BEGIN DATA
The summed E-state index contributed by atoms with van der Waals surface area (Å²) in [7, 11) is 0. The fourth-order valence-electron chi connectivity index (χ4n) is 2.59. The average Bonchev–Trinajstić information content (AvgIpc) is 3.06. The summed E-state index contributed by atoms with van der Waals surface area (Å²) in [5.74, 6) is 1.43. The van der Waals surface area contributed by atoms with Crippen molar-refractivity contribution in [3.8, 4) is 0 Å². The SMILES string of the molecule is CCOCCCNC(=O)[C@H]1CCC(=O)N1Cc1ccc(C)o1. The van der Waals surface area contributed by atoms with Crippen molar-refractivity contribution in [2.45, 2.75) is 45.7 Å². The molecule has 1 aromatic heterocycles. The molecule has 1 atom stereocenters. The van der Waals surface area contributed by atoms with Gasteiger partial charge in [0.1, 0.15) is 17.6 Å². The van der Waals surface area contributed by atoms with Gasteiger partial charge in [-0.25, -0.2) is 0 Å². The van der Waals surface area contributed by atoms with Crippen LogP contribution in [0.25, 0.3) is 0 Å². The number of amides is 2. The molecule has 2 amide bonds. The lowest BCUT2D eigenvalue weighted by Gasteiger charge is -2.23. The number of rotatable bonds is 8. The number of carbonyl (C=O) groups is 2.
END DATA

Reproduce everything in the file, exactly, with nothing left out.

The summed E-state index contributed by atoms with van der Waals surface area (Å²) in [7, 11) is 0. The fourth-order valence-electron chi connectivity index (χ4n) is 2.59. The average Bonchev–Trinajstić information content (AvgIpc) is 3.06. The summed E-state index contributed by atoms with van der Waals surface area (Å²) in [5.74, 6) is 1.43. The van der Waals surface area contributed by atoms with Crippen molar-refractivity contribution in [3.8, 4) is 0 Å². The SMILES string of the molecule is CCOCCCNC(=O)[C@H]1CCC(=O)N1Cc1ccc(C)o1. The van der Waals surface area contributed by atoms with Crippen molar-refractivity contribution in [2.45, 2.75) is 45.7 Å². The molecule has 1 aromatic heterocycles. The molecule has 1 atom stereocenters. The van der Waals surface area contributed by atoms with Gasteiger partial charge in [0.1, 0.15) is 17.6 Å². The van der Waals surface area contributed by atoms with Gasteiger partial charge in [-0.25, -0.2) is 0 Å². The van der Waals surface area contributed by atoms with Crippen LogP contribution in [0.25, 0.3) is 0 Å². The number of amides is 2. The molecule has 2 amide bonds. The lowest BCUT2D eigenvalue weighted by Gasteiger charge is -2.23. The number of rotatable bonds is 8. The number of carbonyl (C=O) groups is 2.